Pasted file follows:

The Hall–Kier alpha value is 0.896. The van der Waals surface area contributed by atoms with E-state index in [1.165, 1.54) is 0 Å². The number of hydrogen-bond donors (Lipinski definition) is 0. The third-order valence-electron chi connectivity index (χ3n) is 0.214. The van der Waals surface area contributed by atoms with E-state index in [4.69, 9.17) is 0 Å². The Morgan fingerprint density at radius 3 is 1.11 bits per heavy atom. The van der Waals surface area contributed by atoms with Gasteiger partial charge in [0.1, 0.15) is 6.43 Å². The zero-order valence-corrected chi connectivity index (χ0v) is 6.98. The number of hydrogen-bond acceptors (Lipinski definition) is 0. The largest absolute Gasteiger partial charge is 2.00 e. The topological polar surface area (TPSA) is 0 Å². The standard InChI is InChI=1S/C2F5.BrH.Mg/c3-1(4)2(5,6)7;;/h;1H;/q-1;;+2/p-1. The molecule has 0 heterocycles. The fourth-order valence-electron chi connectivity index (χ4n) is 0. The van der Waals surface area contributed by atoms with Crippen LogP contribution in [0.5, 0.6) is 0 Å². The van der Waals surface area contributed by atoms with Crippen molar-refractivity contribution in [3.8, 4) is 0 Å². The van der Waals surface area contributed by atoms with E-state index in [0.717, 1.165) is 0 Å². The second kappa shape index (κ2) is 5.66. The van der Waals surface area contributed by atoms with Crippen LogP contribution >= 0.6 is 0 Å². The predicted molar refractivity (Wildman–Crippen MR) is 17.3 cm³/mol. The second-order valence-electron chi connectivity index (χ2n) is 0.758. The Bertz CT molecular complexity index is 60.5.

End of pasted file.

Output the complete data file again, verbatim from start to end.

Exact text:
The Hall–Kier alpha value is 0.896. The van der Waals surface area contributed by atoms with E-state index in [1.165, 1.54) is 0 Å². The number of hydrogen-bond donors (Lipinski definition) is 0. The third-order valence-electron chi connectivity index (χ3n) is 0.214. The van der Waals surface area contributed by atoms with E-state index in [4.69, 9.17) is 0 Å². The Morgan fingerprint density at radius 3 is 1.11 bits per heavy atom. The van der Waals surface area contributed by atoms with Gasteiger partial charge in [0.1, 0.15) is 6.43 Å². The zero-order valence-corrected chi connectivity index (χ0v) is 6.98. The number of hydrogen-bond acceptors (Lipinski definition) is 0. The largest absolute Gasteiger partial charge is 2.00 e. The topological polar surface area (TPSA) is 0 Å². The standard InChI is InChI=1S/C2F5.BrH.Mg/c3-1(4)2(5,6)7;;/h;1H;/q-1;;+2/p-1. The molecule has 0 heterocycles. The fourth-order valence-electron chi connectivity index (χ4n) is 0. The van der Waals surface area contributed by atoms with Crippen LogP contribution in [0.5, 0.6) is 0 Å². The van der Waals surface area contributed by atoms with Crippen molar-refractivity contribution in [3.8, 4) is 0 Å². The van der Waals surface area contributed by atoms with E-state index in [0.717, 1.165) is 0 Å². The second kappa shape index (κ2) is 5.66. The van der Waals surface area contributed by atoms with Crippen LogP contribution >= 0.6 is 0 Å². The predicted molar refractivity (Wildman–Crippen MR) is 17.3 cm³/mol. The second-order valence-electron chi connectivity index (χ2n) is 0.758. The Bertz CT molecular complexity index is 60.5.